Does it make sense to make claims when I not yet intend to declare war?



  • I am currently surrounded by multiple "friendly" and "cordial" empires who have not yet realized that ultimately their conquest through me is inevitable. But it might still take a few decades until I will start my galactic conquest.

    However, I noticed a new game mechanic in Update 2.0: I can "Make Claims" on their territory, which costs me Influence but apparently is a prerequisite for claiming their worlds when I declare war on them.

    Does it make sense to make those claims now or should I wait until I am about to declare war? What happens if they declare war first and I don't have any claims yet? Can I still make them or am I out of luck? And will making those claims hurt my relation with them?



  • Claims cost influence, not unity. Having claims puts a negative opinion modifier towards your diplomacy with that empire. You need at least some claims to start a war of conquest. Making new claims during a war is more expensive.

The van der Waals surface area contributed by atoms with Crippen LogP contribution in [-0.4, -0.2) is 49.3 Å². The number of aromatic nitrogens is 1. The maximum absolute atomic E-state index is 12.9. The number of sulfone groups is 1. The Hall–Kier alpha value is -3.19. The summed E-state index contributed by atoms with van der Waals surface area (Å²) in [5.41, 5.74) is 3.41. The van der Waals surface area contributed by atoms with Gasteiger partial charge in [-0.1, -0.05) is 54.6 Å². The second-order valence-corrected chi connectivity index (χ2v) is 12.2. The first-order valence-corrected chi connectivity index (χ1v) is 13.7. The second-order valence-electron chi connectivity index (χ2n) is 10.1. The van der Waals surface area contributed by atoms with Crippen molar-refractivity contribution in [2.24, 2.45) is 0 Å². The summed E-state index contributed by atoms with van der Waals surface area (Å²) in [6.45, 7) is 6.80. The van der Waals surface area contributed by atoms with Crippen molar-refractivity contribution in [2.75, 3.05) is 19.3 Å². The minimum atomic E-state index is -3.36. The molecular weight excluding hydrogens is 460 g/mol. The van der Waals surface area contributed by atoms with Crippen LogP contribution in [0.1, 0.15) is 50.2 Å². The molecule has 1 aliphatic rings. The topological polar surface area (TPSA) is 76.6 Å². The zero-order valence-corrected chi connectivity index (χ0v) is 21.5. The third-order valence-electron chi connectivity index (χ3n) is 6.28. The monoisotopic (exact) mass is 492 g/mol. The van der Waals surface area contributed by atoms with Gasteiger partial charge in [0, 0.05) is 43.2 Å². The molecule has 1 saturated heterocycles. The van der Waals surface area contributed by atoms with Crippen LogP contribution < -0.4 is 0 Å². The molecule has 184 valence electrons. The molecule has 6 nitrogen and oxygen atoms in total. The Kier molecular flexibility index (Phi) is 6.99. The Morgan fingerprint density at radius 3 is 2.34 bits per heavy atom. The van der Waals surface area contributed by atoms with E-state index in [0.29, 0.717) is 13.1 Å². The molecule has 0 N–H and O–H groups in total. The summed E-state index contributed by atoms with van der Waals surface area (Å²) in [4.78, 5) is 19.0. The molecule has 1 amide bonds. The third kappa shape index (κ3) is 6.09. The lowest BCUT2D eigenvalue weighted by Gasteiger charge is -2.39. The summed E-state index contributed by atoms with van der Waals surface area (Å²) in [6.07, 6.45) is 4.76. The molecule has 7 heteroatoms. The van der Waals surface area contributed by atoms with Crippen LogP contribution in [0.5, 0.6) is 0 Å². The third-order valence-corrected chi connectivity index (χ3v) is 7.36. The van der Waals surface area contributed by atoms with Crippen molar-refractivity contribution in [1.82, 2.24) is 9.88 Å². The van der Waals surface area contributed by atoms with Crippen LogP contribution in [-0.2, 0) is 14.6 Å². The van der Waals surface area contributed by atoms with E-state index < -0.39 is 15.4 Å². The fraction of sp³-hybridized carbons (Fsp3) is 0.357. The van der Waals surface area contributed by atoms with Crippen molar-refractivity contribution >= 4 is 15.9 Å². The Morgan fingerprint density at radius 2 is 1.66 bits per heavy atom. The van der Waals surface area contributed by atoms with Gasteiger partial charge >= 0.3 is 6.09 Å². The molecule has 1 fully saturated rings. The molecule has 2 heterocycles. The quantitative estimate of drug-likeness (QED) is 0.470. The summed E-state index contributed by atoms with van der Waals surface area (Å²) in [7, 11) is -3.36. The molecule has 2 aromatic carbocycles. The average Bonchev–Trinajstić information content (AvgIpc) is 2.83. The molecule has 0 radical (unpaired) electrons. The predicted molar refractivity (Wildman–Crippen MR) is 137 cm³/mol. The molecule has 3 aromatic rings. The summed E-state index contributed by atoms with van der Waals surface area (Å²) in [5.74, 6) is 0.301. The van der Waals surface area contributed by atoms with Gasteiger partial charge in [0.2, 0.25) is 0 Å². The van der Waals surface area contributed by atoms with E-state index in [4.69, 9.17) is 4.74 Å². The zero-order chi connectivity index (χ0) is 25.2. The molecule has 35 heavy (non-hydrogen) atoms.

So the overall strategy follows: stockpile influence, make claims during peace when your are nearly capped on influence, claim all you want right before you declare war.

    Notice that multiple war participants can claim the same province. If you notice someone tries to claim your target, you might need to claim the same system multiple times to guarantee that it is you who takes the system in a peace deal.

    Update following the discussion in the comments:

    You can also gain territory if you fight well in a defensive war. For that you use the same claim mechanics. You can create new claims even while defending. Fight the war (both defensive and offensive) up to the moment when you're satisfied with the Status Quo peace, and grab all claimed systems, occupied by you, and lose all systems claimed and occupied by your enemy.

    This allows you to expand even while fighting defensively or attacking with some casus belli other than conquest.


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